After 32 days at sea, the 32 people aboard the SSV Robert C. Seamans have made it safely alongside the dock in Raiatea, French Polynesia. All are healthy and morale is high. Our arrival was slightly delayed this morning due to responding to a Mayday call from a grounded vessel on nearby Huahine. We were able to relay messages between the vessel, coincidentally named Argo, and the Joint Rescue Coordination Center in Tahiti and we made preparations to assist as needed. However, as we were approaching the island, authorities were able to reach the vessel and were we able to resume our sail track into Raiatea.
April 30, 2017
An Island of Our Own
It was the beginning of dawn watch. And everyone knows that dawn watch is the birth place of deep and somewhat ridiculous thoughts. But on this dawn watch, I was on the struggle bus. I was at the helm, staring intently at the red light on the compass, trying to keep the ship I was trusted with on course. Scott was giving us an evening star lesson, where all of us gaped at the expansive and wondrous celestial sphere. No light pollution, no limits in how long our horizon could run. We were discussing the naming of stars and who figured out what is where in our galaxy when Scott mentioned that plankton and planets have the same root word- meaning wanderer.
April 29, 2017
I knew something extraordinary was going to happen today. After five weeks, we’ve gotten into a definite rhythm of life on the ship. There’s the 18 hour cycle of being on and off watch, there’s the three day rotation of different watches, and there are all the tasks that need to be done every hour, on the hour, every hour of the day. It’s easy to get caught up in the cycle, and time has seemed to pass quicker and quicker the longer we’ve been on this ship. But then, there are afternoons like this one that break the rhythm, bring us all together, and remind us how precious our time aboard the ship is.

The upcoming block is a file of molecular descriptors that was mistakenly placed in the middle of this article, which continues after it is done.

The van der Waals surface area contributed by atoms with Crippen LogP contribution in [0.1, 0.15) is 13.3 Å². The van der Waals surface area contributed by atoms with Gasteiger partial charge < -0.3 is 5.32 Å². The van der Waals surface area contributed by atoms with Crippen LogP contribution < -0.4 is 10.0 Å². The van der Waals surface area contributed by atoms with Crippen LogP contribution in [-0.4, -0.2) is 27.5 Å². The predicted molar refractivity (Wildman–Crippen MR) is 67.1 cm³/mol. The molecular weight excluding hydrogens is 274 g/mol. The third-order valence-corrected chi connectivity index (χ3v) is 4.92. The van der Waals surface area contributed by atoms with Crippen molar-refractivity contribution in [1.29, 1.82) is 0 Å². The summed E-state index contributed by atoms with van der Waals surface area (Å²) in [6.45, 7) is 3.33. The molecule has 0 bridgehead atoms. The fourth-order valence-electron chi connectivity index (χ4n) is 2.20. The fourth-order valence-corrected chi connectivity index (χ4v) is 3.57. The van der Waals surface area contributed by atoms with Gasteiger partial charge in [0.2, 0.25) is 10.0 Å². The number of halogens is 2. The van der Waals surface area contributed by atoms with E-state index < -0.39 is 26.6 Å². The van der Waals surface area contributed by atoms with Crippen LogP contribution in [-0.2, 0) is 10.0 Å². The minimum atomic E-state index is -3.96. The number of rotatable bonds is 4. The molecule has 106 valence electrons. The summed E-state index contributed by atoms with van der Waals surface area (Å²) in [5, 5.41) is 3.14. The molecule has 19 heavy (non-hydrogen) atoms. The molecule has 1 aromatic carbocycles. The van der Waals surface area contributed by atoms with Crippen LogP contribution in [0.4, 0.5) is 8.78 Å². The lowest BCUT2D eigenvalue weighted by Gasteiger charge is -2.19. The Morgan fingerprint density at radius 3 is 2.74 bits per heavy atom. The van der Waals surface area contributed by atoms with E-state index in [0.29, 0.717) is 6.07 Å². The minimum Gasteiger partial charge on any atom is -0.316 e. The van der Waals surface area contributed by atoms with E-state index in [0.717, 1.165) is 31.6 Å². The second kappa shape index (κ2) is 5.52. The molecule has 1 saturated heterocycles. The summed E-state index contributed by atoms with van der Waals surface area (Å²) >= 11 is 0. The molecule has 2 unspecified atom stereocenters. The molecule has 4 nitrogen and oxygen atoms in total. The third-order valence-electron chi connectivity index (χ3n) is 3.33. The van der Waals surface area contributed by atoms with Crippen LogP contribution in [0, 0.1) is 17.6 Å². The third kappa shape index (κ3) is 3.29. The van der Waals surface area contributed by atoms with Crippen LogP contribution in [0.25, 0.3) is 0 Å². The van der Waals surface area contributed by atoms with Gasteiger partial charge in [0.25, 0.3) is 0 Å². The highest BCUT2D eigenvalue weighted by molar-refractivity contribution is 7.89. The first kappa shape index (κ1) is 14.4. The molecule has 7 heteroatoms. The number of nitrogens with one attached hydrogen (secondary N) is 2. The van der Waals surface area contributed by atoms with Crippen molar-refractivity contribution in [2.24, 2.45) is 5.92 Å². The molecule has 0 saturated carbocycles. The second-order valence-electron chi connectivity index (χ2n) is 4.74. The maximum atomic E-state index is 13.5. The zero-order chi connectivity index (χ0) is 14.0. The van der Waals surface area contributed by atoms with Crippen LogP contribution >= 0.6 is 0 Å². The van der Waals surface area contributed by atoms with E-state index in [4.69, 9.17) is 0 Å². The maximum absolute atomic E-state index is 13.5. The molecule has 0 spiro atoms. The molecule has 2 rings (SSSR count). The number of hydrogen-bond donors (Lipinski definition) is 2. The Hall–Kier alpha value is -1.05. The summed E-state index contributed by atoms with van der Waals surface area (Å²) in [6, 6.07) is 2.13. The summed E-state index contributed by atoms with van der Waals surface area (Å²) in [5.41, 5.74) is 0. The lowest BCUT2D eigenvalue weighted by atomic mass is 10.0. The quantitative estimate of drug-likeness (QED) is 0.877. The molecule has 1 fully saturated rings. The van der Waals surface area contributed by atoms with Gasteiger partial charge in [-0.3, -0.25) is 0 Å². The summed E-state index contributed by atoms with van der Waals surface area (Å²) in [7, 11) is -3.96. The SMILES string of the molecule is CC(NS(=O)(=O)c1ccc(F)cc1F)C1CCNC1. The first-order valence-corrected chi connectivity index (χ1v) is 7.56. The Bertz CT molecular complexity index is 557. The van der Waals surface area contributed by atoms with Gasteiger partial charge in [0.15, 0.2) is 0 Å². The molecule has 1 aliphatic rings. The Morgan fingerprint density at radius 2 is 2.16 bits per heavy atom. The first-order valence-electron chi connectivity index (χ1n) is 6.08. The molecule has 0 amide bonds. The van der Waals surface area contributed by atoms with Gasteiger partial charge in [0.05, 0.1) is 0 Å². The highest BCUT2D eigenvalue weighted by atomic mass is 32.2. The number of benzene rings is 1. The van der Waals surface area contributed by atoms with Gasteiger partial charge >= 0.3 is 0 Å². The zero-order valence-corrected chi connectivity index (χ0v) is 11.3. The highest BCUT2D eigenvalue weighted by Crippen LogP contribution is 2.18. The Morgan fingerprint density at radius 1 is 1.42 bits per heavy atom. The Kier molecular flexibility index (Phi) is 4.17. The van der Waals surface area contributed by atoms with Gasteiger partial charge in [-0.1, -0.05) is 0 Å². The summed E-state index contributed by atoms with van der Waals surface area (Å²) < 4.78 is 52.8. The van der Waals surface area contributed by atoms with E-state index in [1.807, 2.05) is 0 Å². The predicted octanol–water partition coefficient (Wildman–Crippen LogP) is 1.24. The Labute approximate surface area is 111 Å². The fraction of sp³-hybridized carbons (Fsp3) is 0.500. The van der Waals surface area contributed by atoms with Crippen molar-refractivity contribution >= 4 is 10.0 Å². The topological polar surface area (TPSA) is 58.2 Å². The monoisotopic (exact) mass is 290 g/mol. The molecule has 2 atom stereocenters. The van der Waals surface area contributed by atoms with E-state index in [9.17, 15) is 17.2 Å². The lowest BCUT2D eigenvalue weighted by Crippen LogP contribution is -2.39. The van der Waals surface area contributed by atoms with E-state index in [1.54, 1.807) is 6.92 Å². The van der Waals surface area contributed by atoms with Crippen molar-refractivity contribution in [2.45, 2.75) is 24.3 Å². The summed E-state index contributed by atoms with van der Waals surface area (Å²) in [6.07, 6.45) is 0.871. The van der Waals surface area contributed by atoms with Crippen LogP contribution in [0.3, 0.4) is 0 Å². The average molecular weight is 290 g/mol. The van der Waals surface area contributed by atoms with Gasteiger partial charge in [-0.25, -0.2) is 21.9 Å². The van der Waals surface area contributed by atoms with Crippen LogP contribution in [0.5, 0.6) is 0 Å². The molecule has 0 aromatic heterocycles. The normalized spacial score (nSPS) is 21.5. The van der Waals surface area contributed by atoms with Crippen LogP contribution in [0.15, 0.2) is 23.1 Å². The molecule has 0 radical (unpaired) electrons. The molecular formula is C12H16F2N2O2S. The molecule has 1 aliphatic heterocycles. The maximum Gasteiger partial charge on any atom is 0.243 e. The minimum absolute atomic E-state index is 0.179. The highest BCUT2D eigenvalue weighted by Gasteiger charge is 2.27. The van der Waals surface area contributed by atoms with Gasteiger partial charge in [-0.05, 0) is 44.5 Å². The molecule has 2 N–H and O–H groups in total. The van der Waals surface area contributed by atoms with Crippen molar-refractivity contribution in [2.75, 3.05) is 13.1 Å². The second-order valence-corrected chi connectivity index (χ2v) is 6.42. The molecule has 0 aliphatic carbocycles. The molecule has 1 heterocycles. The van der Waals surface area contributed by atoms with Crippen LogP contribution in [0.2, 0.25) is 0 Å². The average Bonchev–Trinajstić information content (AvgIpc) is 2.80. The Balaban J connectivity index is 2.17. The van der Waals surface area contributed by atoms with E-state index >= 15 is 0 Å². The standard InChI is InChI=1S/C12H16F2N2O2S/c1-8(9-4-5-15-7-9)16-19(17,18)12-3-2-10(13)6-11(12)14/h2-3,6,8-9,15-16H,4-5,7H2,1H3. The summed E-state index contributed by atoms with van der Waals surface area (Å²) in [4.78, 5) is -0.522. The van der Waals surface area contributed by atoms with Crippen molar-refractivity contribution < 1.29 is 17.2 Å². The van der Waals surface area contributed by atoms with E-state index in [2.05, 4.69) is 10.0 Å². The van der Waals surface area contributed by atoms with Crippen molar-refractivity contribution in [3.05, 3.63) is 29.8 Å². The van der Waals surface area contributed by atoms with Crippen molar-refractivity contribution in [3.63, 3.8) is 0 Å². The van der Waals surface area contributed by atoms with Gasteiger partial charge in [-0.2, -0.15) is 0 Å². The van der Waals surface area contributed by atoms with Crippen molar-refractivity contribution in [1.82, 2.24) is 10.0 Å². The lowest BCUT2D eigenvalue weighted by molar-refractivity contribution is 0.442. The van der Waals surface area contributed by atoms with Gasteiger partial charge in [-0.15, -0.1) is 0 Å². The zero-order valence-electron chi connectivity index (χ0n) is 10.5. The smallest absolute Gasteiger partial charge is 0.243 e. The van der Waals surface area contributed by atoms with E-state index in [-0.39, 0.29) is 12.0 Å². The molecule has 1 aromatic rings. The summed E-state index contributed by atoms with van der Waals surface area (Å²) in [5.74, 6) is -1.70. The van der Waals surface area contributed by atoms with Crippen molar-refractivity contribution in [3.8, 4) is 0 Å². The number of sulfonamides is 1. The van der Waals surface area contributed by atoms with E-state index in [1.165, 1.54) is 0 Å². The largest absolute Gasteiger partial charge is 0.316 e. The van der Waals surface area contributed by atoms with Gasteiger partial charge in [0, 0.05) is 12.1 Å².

April 28, 2017
Alone but not lonely
It’s been 30 days since we left New Zealand, and with the ocean all around, we are alone.
We’ve seen 2 ships in that time, and spoken to only one, in Chinese no less (nice work Jaquelyn and Marcia!). The isolation of our long ocean passage has allowed us to focus inward; the rhythm of the ship’s routine has become, perhaps unnoticed, the new normal for all hands on board.
April 27, 2017
Taking a Step Back Into the Present
“STRIKE EVERYTHING!!! SET THE RAFFEEE!! DEPLOY THAT NEUSTON BOOM AND GET THAT NET IN THE WATER!!” The mutiny on the Seamans unfolded. Every sail came down at once and Captain Jay watched in horror as the magnificent sail was hoisted way up like a magical pair of underwear before being flipped up into “party hat mode.” With just this small triangular “square sail” we would sail a perfect 2 knots required for the neuston net tow.
April 26, 2017
Feeling pretty tropical
Just one of the things I never imagined I would truthfully say: This morning around 0330 Sammi and I spotted land for the first time in twenty-seven days. We were standing on the science deck after deploying the Neuston net at 0121 (later than usual but science never sleeps). I noticed an amorphous darkness on the horizon directly in front of where we were looking and questioned my own eyesight. Although it was dark outside, the mass appeared too dark to be a cloud and definitely not part of the ocean that we’ve become so accustomed to looking at.